Second Women’s March hits the mark, draws thousands

watch brand free levitra price by S. Rotan Hale As our world rapidly changes in so many different ways, who can deny that these troubled times call for a new level of vigilance. Never before has the global demand for justice and equality been so urgently in need of remedial measures on a grand scale.

source link Many people point to the Trump administration’s tactics–fueled by fear, insecurity, ignorance, hate and greed for unleashing this new catastrophic wave of chaos that has sent the country (and the world) to a new low.

viagra generico 50 mg online prezzo piu basso a Bologna Heading this global effort to right the wrongs are women–historically downtrodden, abused, dominated and misunderstood members of the human race who are now rising up in countless numbers like never before to fight the powers that be. With this mission in mind a crowd, estimated at over four thousand, highly charged women and men gathered Saturday, Jan. 20 in Elmwood Park to take a stand for justice and equality on the anniversary of the first year of Donald Trump’s reign as America’s president.

dove acquistare viagra generico 200 mg a Venezia The first Women’s March (Jan. 2017) was held in direct response to the highly unexpected Trump victory that sent shock waves throughout our world that has since been left in a dark and perilous state.

follow url Throughout the local rally, speaker after speaker charged the crowd with uplifting speeches that spoke directly to the power of women–historically underrated and mistreated by a society dominated by men.

RALLY– Danielle Belton of “The Root” an African American national online news service, delivers her dynamic address at the 2nd Women’s March that drew thousands, held in Elmwood Park, Saturday, Jan. 20, 2018. – Photo by S. Hale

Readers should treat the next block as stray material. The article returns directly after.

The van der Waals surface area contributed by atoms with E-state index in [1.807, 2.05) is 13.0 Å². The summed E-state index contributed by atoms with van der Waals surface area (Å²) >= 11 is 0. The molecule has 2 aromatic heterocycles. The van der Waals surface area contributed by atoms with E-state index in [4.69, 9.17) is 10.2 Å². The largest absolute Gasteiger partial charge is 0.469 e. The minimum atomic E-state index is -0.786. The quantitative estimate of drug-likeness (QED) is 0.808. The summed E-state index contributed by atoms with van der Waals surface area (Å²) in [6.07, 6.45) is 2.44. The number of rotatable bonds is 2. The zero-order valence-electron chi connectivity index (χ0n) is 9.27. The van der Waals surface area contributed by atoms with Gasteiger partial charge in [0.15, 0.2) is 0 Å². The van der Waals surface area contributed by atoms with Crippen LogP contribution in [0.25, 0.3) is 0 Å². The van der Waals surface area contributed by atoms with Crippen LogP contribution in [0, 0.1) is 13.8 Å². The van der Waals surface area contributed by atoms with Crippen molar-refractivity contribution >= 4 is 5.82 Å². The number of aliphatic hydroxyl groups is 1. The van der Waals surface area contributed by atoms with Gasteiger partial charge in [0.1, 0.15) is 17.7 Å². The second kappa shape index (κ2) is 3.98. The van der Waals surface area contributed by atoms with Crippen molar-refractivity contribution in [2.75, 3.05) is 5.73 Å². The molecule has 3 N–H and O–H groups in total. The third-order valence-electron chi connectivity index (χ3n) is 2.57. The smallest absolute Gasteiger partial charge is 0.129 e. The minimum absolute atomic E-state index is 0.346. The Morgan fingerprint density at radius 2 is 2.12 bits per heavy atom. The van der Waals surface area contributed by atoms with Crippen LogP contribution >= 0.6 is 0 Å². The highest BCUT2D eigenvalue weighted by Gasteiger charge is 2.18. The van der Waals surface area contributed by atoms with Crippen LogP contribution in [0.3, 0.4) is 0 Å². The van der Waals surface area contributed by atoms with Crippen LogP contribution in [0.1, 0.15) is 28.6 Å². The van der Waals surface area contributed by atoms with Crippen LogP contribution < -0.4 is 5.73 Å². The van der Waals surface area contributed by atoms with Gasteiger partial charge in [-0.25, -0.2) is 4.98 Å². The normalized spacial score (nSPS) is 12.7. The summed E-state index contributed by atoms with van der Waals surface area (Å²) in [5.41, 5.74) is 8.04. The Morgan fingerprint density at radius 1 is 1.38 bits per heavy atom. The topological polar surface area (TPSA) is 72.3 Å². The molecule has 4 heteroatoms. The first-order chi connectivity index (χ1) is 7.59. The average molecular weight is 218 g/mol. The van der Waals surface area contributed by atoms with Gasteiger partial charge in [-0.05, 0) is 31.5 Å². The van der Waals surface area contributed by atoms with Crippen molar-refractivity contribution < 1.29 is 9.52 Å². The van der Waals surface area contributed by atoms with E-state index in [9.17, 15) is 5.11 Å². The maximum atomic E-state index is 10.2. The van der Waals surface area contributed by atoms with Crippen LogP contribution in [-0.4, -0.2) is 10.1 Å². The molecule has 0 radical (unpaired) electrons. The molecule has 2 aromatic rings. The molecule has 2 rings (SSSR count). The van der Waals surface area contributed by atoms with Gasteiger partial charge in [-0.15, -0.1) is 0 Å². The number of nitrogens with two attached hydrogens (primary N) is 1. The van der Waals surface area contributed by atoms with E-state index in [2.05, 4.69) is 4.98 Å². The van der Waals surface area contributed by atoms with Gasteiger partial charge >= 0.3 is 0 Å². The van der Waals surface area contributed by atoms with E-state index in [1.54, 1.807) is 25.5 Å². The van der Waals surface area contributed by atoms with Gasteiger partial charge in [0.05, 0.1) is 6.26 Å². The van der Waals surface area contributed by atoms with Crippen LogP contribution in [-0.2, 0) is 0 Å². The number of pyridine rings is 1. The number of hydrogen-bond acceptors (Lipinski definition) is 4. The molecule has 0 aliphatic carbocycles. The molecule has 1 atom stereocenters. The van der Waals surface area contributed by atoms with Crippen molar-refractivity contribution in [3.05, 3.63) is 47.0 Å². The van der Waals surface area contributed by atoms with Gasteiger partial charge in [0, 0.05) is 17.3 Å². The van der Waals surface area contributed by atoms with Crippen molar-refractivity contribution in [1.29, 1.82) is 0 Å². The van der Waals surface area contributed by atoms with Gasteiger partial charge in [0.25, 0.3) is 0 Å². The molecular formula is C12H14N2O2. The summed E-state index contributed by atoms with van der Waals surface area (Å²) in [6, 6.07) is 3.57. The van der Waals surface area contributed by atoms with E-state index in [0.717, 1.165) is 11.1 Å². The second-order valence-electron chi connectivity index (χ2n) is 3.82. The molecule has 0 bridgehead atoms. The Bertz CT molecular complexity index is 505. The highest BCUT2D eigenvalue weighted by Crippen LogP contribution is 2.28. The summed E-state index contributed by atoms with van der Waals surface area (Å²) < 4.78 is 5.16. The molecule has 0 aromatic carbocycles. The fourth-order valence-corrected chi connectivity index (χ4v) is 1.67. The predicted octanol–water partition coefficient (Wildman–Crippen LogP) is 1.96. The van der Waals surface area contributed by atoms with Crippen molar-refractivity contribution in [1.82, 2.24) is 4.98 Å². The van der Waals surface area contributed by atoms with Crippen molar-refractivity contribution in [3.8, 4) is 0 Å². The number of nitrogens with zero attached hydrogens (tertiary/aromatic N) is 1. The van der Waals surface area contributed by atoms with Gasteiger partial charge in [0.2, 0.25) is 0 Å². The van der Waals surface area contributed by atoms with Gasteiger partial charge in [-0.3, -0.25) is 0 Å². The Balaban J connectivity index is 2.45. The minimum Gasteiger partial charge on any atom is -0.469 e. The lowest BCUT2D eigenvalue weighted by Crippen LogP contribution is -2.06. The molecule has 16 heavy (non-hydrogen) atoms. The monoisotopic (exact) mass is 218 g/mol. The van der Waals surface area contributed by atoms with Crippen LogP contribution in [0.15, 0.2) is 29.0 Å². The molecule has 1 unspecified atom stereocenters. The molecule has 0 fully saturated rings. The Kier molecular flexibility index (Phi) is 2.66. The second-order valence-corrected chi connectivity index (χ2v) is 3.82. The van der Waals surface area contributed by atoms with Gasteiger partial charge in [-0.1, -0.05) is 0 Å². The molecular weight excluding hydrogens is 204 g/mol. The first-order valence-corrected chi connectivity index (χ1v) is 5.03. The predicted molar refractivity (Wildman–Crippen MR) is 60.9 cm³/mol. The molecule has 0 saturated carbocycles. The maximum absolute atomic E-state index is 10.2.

generic levitra pills pharmacy reviews Among the powerful voices was Danielle Belton editor and chief of the Root, an extremely popular online publication with focus on African American issues.

follow link Some spoke of the need for more women as candidates for office on various levels of government, i.e. city council, senate, congressional, etc.

free accutane powered by vbulletin Young people were boldly represented through dynamic speeches from Tallulah Costa and Amnoni Myers. Costa, a 14-year-old intersectional feminist (exceptionally proactive feminist) revved up the crowd with the presence of a seasoned orator much beyond her years.

Young Women march for Black Lives Matter

buy clomid 50mg online She emphasized her frustration and helplessness with “watching the current administration’s path and not being old enough to vote.” Considering that, Costa said Trump’s procedures that she “strongly disagrees with, pushed and inspired me to seek out other ways to influence my community and government.”

She spoke out standing up for such issues as: abortion rights, climate change, immigrants rights, affordable health care, LGBTQ rights, freedom from sexual harassment and others after mentioning the right to vote which she underscored.

One of the most powerful speeches came from Danielle Belton of the Root an extremely popular online publication with focus on African American issues.

As keynote speaker, Belton quickly took control of the stage thoroughly addressing many issues significant to equality for women and the masses during these perilous times.

“Support Black women, believe in trans women, invest in the system by expanding it not by allowing fear to shrink it; not by allowing evil emotions to destroy it… We need each other more than ever,” she declared with a forceful delivery that demanded attention and commanded vigorous applause.

“We will come together for ourselves, for each other, for our friends, for our sisters, for our daughters, for our neighbors and for people that we’ve never met and will never know.”

She closed with the crowning call boldly stating “We will come together with a love unsurpassed and unmatched by the hate that wishes to extinguish it… and out of that love we will all be free.”
Only a march for the cause could properly follow such a power-packed address.

March attendees sit with Anti-Trump signs

“Hey, Hey, Ho, Ho, Donald Trump has got to go” was the chant that fueled the huge crowd of marchers that snaked through downtown from the park. Many displayed signs that spoke of the present toxic environment created by the troubled Trump administration.

It’s worth noting that regardless to how much these efforts will greatly affect policy or consciousness, however this ever so necessary world-wide crusade, if continued, will surely be recognized as a game-changer in the fight for women’s equality and ultimately usher in a better and more balanced life for all.